Bill de Blasio has upstaged the democratic primary in New York City, and it now looks like he will be the democratic candidate.
What six months ago looked like the longest of long shots suddenly looks plausible. Can a Progressive Make It to Gracie Mansion? Matt Taylor, a Brooklyn-based writer asks in the latest issue The American Prospect:
Mayor Bloomberg has been a strong leader and pushed Health and Green issues, but he has not touched the Power and wealth he shares with his fellow plutocrats.
"A self-styled movement progressive with a biracial family from Park Slope, Brooklyn, de Blasio has seized the mantle of change in a city where many residents appear to crave it after a decade under billionaire incumbent Michael Bloomberg’s cold vision of financial capitalist technocracy. With just a few days left before the September 10 Democratic primary, de Blasio is way out in front of his rivals; in the latest Quinnipiac poll, he crossed the 40 percent threshold needed to avoid a run-off and advance directly to the November general election."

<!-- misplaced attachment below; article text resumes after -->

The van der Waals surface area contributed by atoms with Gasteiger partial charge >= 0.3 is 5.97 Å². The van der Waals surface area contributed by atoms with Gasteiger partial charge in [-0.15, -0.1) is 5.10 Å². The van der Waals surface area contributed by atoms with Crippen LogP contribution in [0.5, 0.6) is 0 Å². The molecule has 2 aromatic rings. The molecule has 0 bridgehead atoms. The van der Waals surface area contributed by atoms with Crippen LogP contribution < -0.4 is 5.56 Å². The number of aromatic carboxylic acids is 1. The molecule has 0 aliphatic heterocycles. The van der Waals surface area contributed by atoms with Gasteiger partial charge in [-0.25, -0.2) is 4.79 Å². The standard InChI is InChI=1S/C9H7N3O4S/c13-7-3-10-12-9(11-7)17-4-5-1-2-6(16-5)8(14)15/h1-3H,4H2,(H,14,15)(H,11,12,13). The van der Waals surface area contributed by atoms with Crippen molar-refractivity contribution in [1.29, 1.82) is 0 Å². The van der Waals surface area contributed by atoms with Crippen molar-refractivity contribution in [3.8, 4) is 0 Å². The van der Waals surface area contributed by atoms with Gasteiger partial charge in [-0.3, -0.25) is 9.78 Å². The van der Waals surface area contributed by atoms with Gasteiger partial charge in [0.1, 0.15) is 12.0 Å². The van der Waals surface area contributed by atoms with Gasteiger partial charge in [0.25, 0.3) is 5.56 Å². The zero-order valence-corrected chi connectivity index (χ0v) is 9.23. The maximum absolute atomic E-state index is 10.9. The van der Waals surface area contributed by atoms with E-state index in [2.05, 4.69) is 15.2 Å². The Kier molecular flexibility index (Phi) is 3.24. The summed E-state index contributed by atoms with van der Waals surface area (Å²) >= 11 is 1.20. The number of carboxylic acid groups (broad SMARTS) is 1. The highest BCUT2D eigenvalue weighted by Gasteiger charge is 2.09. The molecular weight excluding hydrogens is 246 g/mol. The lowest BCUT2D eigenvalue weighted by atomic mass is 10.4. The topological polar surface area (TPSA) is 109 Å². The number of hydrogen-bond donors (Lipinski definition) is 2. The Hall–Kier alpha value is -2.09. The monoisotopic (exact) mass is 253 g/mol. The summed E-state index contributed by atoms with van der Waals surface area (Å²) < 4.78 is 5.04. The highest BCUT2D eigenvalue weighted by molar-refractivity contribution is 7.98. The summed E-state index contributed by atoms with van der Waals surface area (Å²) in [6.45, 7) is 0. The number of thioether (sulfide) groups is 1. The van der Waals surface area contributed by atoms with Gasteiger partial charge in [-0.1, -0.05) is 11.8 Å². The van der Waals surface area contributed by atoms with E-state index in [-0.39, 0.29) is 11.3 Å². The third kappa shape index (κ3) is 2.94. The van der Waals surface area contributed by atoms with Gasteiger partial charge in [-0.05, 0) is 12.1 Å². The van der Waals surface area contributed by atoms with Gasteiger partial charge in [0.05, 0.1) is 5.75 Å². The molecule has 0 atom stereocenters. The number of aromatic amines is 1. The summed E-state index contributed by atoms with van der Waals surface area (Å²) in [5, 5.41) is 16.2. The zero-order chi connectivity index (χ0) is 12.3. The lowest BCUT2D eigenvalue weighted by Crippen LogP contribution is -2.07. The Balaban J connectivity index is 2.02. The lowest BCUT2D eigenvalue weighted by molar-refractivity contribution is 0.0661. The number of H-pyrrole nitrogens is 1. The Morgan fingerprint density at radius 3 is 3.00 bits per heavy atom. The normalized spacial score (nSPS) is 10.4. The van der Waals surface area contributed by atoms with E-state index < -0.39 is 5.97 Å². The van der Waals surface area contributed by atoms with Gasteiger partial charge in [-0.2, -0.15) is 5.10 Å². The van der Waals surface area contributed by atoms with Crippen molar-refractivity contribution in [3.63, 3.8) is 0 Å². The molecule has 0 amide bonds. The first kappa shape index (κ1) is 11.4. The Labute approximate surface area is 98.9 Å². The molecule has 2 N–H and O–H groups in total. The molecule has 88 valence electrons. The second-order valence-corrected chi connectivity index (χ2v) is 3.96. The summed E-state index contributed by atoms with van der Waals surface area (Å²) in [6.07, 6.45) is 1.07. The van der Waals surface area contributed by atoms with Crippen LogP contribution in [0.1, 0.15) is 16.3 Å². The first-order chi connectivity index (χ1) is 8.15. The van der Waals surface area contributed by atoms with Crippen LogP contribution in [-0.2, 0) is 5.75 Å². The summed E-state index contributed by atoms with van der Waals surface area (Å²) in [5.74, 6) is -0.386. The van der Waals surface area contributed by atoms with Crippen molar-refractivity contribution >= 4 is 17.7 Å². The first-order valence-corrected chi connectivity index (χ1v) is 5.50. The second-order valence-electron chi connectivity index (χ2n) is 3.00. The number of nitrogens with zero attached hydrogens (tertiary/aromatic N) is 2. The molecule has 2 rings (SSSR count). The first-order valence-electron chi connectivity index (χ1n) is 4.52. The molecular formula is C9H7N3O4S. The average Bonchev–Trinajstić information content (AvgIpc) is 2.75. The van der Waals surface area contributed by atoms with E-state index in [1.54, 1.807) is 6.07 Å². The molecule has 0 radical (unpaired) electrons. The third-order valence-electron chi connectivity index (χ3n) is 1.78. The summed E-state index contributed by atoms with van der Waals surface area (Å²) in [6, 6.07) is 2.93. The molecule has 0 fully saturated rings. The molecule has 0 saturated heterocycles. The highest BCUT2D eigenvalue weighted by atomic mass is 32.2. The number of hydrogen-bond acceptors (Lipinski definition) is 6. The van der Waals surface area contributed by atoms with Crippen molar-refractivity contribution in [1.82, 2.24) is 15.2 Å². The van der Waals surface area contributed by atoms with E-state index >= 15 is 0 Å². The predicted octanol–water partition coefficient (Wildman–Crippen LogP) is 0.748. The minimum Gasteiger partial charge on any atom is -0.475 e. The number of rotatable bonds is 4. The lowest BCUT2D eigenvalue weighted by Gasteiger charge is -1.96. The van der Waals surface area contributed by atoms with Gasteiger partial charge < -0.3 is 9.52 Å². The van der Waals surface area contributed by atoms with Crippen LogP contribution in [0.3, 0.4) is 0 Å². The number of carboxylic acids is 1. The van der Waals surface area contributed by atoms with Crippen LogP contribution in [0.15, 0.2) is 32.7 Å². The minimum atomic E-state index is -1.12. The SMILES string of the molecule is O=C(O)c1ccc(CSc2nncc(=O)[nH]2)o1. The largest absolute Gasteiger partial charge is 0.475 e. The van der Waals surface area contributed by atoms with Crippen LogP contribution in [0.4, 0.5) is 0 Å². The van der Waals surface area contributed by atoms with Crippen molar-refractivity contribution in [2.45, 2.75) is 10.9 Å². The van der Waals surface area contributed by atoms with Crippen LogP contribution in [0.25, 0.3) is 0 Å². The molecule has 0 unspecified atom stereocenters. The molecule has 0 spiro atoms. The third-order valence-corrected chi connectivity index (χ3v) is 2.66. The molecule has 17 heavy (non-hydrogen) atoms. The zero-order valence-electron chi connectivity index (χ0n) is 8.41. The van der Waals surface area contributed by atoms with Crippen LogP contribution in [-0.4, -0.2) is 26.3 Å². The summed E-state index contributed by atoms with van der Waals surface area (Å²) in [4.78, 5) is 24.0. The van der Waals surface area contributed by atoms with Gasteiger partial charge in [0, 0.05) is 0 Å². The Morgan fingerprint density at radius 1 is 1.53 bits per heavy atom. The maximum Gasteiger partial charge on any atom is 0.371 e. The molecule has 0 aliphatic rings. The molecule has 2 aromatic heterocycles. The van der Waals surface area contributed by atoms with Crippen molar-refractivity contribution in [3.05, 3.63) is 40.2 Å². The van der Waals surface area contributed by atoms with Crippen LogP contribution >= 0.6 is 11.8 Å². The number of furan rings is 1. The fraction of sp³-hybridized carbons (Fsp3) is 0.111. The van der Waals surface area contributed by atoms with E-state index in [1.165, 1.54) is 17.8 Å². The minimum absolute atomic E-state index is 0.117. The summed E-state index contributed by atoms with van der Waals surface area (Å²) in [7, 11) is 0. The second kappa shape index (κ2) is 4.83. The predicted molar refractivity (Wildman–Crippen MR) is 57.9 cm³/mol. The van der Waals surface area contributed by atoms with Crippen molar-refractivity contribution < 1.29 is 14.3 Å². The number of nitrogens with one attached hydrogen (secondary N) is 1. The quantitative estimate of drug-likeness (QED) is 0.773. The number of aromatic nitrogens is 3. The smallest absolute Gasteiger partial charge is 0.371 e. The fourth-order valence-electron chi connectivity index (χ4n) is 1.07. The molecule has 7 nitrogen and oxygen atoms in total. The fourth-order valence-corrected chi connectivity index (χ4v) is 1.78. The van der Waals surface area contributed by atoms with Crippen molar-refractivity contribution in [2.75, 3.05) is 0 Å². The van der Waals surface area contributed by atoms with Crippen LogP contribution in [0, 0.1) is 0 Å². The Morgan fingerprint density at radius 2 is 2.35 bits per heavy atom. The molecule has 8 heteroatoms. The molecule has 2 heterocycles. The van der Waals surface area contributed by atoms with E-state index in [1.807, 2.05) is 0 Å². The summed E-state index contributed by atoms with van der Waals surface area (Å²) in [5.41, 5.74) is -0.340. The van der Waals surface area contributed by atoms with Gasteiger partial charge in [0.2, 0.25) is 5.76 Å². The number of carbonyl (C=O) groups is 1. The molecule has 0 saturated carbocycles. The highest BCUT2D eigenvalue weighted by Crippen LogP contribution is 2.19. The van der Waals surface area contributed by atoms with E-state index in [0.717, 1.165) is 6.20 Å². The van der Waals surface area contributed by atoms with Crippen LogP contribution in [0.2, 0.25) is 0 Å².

Bill de Blasio running for New York City
Public Advocate in 2009. Photo: Hans Sandberg
"His signature campaign pledge is to raise taxes on those earning more than $500,000 annually to fund universal pre-K and expanded after-school programs for middle schoolers, which the latest research suggests is one of the best ways to reduce income stratification."What happens if de Blasio wins the primary and then really becomes the mayor of New York City? If he fails in that job, he will be seen as an anomaly, a nice guy who couldn't deliver. But if he succeeds?
"De Blasio, then, represents the inevitable turn leftward in a city where Democrats outnumber Republicans six to one—and where the new candidate of hope and change is charged with the task of making up for the shortcomings of the old one," Taylor concludes.
Also read: Eric Alterman's take on de Blasio in The Nation magazine:
Bill de Blasio and the Rebirth of Economic Liberalism